By Corey Carlisle
“The year 2020: zero stars. Would not recommend.” But the year did not begin with this kind of customer review. Unemployment at the beginning of the year was a mere 3.5 percent, the lowest since the 1960s, and household incomes had generally rebounded since the Great Recession in 2009. Even with the wind at our backs, however, most households were skating on thin financial ice, with a startling 39 percent of Americans saying they lacked enough cash or savings to cover a $400 unexpected expense.
Then came COVID-19, a global health crisis that has become a financial one with profound impacts on our economy and our individual lives.
Saving, in general, takes planning and discipline in the best of times. For people living paycheck to paycheck, the thought of creating a rainy-day fund sounds like an impossibility. Nobody knows how long this pandemic will last, or its long-term financial impact. Even a little bit of savings makes recovery from this or a future unexpected event much easier. That is because people who lack sufficient savings often rely on credit cards or loans or may even pull from retirement funds to recover from a financial shock, often leading to further financial instability.
As the term implies, an emergency savings fund is a cash reserve used to pay for big or small unexpected bills not associated with routine spending. Home repairs, car breakdowns, medical emergencies or even job losses occur at any time. Experts generally recommend that Americans set aside three to six months’ worth of living expenses in the bank for emergencies. That can seem like a daunting amount, but we know that small changes in behavior can go a long way. Campaigns such as the Consumer Financial Protection Bureau’s “Start Small, Save Up” initiative aim to reinforce that a savings journey can start with small goals and the right tools.
Taking part in ABA Foundation programs such as Teach Children to Save and Get Smart About Credit, the banking industry continues to lead and support many initiatives working to help people build a foundation of basic savings. That includes encouraging consumers to open, maintain and grow emergency savings accounts that will contribute to their overall financial well-being. Many banks are introducing bank accounts that include automatic savings transfers, which makes it less of a hassle to save money and keep it saved.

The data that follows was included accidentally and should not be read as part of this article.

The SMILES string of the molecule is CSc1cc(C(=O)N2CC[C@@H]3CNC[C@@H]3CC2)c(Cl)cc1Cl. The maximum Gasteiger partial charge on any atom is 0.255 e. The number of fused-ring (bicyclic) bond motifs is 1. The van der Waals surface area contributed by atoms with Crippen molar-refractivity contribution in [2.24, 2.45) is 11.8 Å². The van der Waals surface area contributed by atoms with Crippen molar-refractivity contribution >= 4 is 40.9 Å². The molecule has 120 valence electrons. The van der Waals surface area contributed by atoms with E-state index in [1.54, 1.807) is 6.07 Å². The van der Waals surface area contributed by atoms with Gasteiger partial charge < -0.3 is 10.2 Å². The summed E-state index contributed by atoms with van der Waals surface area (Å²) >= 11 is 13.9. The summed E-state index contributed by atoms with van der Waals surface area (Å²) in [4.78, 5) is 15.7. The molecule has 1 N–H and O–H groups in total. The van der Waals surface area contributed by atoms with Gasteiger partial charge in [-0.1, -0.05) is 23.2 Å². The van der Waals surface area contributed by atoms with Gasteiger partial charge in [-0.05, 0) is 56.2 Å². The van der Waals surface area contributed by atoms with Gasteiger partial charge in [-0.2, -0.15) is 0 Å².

Capital One offers a free online savings account, Capital One 360, that includes an option for automatic transfers and the ability to create up to 25 separate accounts for various savings goals. Additionally, the account can be linked to an interest-bearing checking account that includes mobile check deposit, making it easy to send unexpected windfalls, such as tax refunds, directly to a savings account.
Bank of America offers its customers an automatic savings option though its Keep the Change program. Customer need only enroll their debit card and the bank will automatically round up your purchases to the next dollar and transfer the difference to your BofA savings account. For example, if you fill up your gas tank for $19.25, your total would round up to $20, and the additional 75 cents is added to your Keep the Change account.
In addition to promoting healthy savings habits among customers, some banks are also promoting financial security among employees. Truist Bank has stepped up its efforts by offering employees $1,000 if they complete a financial education course and take certain actions, including making automatic contributions of at least $20 per pay period to emergency savings. The program has found tremendous success, boasting a participation rate of around 80 percent of eligible employees. Truist has since begun working with several other companies, including Home Depot, to address the financial competencies of their employees and incentivize emergency savings.
There is no debate that we are living through difficult times. While some might argue that saving is a luxury reserved for times of excess, a stronger case can be made that now is a time when people are hyper-aware of their finances and are willing to rethink their financial behaviors. These banks are playing a critical role in helping people understand that they have the power now to adopt small changes that can add up to a more secure future.